Ted Cruz on Monday offered his strongest denunciation so far of Marco Rubio's foreign policy views, assailing his Republican presidential rival as a proponent of “military adventurism” that he said has benefited Islamic militant groups. He even tied the Floridian to Democratic front-runner Hillary Clinton.
“Senator Rubio emphatically supported Hillary Clinton in toppling [Muammar] Qaddafi in Libya. I think that made no sense,” Cruz told Bloomberg Politics in a wide-ranging and exclusive interview during a campaign swing through Iowa. He argued that the 2011 bombings that toppled the Libyan leader didn't help the fight against terrorists. “Qaddafi was a bad man, he had a horrible human rights record. And yet ... he had become a significant ally in fighting radical Islamic terrorism.”
“The terrorist attack that occurred in Benghazi was a direct result of that massive foreign policy blunder,” Cruz said during a drive eastward from a town-hall event near Iowa City to another in the town of Clinton.
Cruz drew a marked contrast between his foreign policy views and that of his fellow Cuban-American first-term senator, both of whom are rising in the polls as top contenders for the Republican nomination.
The Texan portrayed himself as a third way between the stalwart, non-interventionist views of Senator Rand Paul and pro-interventionist policies in pursuit of spreading democracy and human rights through the Middle East that Rubio espouses. Cruz's belief is that trying to democratize those societies can be counterproductive and that U.S. military power should be focused narrowly on protecting U.S. interests.
“If you look at President Barack Obama and Hillary Clinton and for that matter some of the more aggressive Washington neo-cons, they have consistently mis-perceived the threat of radical Islamic terrorism and have advocated military adventurism that has had the effect of benefiting radical Islamic terrorists,” he said.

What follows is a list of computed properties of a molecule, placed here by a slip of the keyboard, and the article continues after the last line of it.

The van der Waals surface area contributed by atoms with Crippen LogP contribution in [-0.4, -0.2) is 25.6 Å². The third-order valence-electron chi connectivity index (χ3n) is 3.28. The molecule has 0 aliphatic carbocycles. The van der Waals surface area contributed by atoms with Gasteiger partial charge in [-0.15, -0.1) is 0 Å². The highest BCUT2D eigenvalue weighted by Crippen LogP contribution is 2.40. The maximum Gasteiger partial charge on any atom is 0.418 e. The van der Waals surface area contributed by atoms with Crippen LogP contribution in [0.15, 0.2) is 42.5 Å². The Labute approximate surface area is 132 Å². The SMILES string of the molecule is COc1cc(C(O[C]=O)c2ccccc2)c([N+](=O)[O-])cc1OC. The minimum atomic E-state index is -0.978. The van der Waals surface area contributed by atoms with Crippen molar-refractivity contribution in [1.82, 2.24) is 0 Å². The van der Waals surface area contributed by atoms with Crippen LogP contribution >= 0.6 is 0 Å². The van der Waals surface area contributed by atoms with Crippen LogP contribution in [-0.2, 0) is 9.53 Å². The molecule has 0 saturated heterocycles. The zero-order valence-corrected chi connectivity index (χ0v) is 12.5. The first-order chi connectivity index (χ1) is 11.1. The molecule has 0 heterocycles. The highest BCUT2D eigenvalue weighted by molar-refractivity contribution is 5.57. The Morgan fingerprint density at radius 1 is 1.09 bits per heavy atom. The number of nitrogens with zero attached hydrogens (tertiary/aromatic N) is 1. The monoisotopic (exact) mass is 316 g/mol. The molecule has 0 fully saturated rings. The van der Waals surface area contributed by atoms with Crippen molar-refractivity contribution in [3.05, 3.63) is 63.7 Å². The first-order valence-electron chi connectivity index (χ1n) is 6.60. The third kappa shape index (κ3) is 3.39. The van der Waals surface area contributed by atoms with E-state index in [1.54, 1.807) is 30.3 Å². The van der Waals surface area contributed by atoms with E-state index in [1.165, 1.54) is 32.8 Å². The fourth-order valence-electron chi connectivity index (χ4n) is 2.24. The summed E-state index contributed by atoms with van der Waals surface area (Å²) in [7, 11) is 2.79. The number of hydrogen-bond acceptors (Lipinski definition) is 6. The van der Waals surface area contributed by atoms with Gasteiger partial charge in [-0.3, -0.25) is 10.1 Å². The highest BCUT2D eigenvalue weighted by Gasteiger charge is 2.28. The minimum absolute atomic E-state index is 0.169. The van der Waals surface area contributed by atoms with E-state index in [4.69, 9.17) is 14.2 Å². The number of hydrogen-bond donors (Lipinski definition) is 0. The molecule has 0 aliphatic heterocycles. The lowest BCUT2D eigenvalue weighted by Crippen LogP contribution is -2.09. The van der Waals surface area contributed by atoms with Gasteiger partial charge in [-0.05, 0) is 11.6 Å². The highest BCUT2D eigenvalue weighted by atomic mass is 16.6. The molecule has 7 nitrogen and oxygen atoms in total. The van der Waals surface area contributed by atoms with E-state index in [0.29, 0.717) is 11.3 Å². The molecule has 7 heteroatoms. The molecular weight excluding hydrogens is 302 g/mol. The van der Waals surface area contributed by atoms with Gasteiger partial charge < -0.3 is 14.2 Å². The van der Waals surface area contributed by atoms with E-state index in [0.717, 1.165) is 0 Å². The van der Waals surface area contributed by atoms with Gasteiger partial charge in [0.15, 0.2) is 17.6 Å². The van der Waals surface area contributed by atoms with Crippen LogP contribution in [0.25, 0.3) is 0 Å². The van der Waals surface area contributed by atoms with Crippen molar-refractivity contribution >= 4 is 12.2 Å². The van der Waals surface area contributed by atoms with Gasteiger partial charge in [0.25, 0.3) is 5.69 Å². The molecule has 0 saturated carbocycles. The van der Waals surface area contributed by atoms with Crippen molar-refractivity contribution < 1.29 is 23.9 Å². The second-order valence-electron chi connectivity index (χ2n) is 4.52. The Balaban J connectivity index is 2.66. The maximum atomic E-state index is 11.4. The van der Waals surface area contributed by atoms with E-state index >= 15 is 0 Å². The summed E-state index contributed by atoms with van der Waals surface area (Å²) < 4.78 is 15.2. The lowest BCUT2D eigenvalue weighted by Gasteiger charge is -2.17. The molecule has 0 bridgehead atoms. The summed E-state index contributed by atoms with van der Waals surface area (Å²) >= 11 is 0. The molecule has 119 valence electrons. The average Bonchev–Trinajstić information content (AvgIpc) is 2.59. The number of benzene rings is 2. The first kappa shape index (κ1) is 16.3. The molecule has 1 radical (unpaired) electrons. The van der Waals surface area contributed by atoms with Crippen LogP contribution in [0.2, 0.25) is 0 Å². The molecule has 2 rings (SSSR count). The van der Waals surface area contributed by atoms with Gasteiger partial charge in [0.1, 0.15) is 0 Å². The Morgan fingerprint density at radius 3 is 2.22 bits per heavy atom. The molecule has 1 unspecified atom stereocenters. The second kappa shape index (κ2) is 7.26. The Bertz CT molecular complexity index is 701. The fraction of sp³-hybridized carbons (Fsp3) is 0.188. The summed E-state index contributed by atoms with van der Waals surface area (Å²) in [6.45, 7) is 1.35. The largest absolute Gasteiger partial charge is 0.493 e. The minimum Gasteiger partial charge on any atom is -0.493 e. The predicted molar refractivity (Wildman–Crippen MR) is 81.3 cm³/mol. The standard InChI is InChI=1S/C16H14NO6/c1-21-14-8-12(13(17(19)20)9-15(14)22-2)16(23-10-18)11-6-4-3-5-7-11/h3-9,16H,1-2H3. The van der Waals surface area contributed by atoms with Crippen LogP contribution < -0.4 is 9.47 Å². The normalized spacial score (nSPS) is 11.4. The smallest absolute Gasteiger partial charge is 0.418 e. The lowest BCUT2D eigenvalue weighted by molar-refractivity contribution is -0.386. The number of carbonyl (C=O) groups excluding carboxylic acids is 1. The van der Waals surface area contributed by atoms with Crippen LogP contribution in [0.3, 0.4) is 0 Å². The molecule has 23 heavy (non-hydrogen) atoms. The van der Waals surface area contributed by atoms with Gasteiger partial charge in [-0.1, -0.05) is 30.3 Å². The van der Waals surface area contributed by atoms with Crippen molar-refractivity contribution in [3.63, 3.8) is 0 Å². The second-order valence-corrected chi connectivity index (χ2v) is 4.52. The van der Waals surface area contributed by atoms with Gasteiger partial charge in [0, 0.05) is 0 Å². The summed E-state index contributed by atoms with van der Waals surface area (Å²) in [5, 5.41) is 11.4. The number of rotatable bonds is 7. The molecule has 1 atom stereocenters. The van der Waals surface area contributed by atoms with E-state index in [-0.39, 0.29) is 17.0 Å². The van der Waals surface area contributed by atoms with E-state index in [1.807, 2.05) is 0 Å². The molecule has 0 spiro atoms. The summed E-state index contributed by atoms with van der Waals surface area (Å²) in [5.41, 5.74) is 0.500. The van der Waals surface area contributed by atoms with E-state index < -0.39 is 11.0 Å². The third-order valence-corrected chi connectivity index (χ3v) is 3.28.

'No dog in the fight' in Syria
On Syria, Cruz inveighed against Rubio and Clinton, Obama's former secretary of state, for supporting a no-fly zone and arming “the so-called moderate rebels.” “I think none of that makes any sense. In my view, we have no dog in the fight of the Syrian civil war,” he said, arguing that Rubio and Clinton “are repeating the very same mistakes they made in Libya. They've demonstrated they've learned nothing.”
“The enemy of my enemy is not necessarily my friend,” Cruz said. “If the Obama administration and the Washington neo-cons succeed in toppling [Bashar al-] Assad, Syria will be handed over to radical Islamic terrorists. ISIS will rule Syria.”
As another example, he said the Obama administration's support for overthrowing Egyptian leader Hosni Mubarak—a dictator opposed by his people but longstanding U.S. ally—led to the Muslim Brotherhood government, which fell in 2013.
Cruz said his decision-making test on military action would be about whether there's a “real threat” to American security. On foreign policy, he said he'll employ a simple test: “How does it keep America safe? If it's keeping America safe, we should do it. If it's making America more vulnerable, we shouldn't do it.”
A balancing act
Cruz's position presents a tricky balancing act, at once more and less militaristic than his rivals. On the surface, he and Rubio may seem indistinguishable—both frequently tout their opposition to Obama's diplomatic overtures like the Iran nuclear deal and normalizing relations with Cuba. Both have bashed the president for refusing to use the phrase “radical Islam” to describe terrorist groups like the Islamic State. Like Rubio throughout the primary, a theme of Cruz's rhetoric during this week's three-day swing through Iowa has been to blast Obama as a weak and “feckless” leader who Russia and Iran are “laughing” at.